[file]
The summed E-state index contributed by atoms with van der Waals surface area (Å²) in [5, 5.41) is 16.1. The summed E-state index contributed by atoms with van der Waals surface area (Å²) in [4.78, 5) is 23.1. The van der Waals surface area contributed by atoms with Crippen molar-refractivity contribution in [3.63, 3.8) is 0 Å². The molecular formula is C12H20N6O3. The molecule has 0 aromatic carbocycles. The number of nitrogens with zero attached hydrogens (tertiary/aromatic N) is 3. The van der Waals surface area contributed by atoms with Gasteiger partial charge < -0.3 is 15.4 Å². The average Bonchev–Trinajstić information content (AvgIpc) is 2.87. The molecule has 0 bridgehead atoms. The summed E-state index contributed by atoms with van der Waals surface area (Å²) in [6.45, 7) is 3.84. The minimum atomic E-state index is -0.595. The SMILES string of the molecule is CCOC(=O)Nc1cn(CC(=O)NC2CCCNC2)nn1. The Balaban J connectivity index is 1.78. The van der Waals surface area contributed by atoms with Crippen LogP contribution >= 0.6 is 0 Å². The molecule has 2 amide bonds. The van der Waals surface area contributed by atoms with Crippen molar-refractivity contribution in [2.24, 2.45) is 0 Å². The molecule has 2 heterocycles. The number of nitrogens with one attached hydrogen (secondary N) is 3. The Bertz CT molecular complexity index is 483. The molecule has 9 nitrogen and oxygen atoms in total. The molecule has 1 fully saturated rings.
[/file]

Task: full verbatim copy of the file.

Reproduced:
The summed E-state index contributed by atoms with van der Waals surface area (Å²) in [5, 5.41) is 16.1. The summed E-state index contributed by atoms with van der Waals surface area (Å²) in [4.78, 5) is 23.1. The van der Waals surface area contributed by atoms with Crippen molar-refractivity contribution in [3.63, 3.8) is 0 Å². The molecular formula is C12H20N6O3. The molecule has 0 aromatic carbocycles. The number of nitrogens with zero attached hydrogens (tertiary/aromatic N) is 3. The van der Waals surface area contributed by atoms with Gasteiger partial charge < -0.3 is 15.4 Å². The average Bonchev–Trinajstić information content (AvgIpc) is 2.87. The molecule has 0 bridgehead atoms. The summed E-state index contributed by atoms with van der Waals surface area (Å²) in [6.45, 7) is 3.84. The minimum atomic E-state index is -0.595. The SMILES string of the molecule is CCOC(=O)Nc1cn(CC(=O)NC2CCCNC2)nn1. The Balaban J connectivity index is 1.78. The van der Waals surface area contributed by atoms with Crippen LogP contribution >= 0.6 is 0 Å². The molecule has 2 amide bonds. The van der Waals surface area contributed by atoms with Crippen molar-refractivity contribution in [2.24, 2.45) is 0 Å². The molecule has 2 heterocycles. The number of nitrogens with one attached hydrogen (secondary N) is 3. The Bertz CT molecular complexity index is 483. The molecule has 9 nitrogen and oxygen atoms in total. The molecule has 1 fully saturated rings.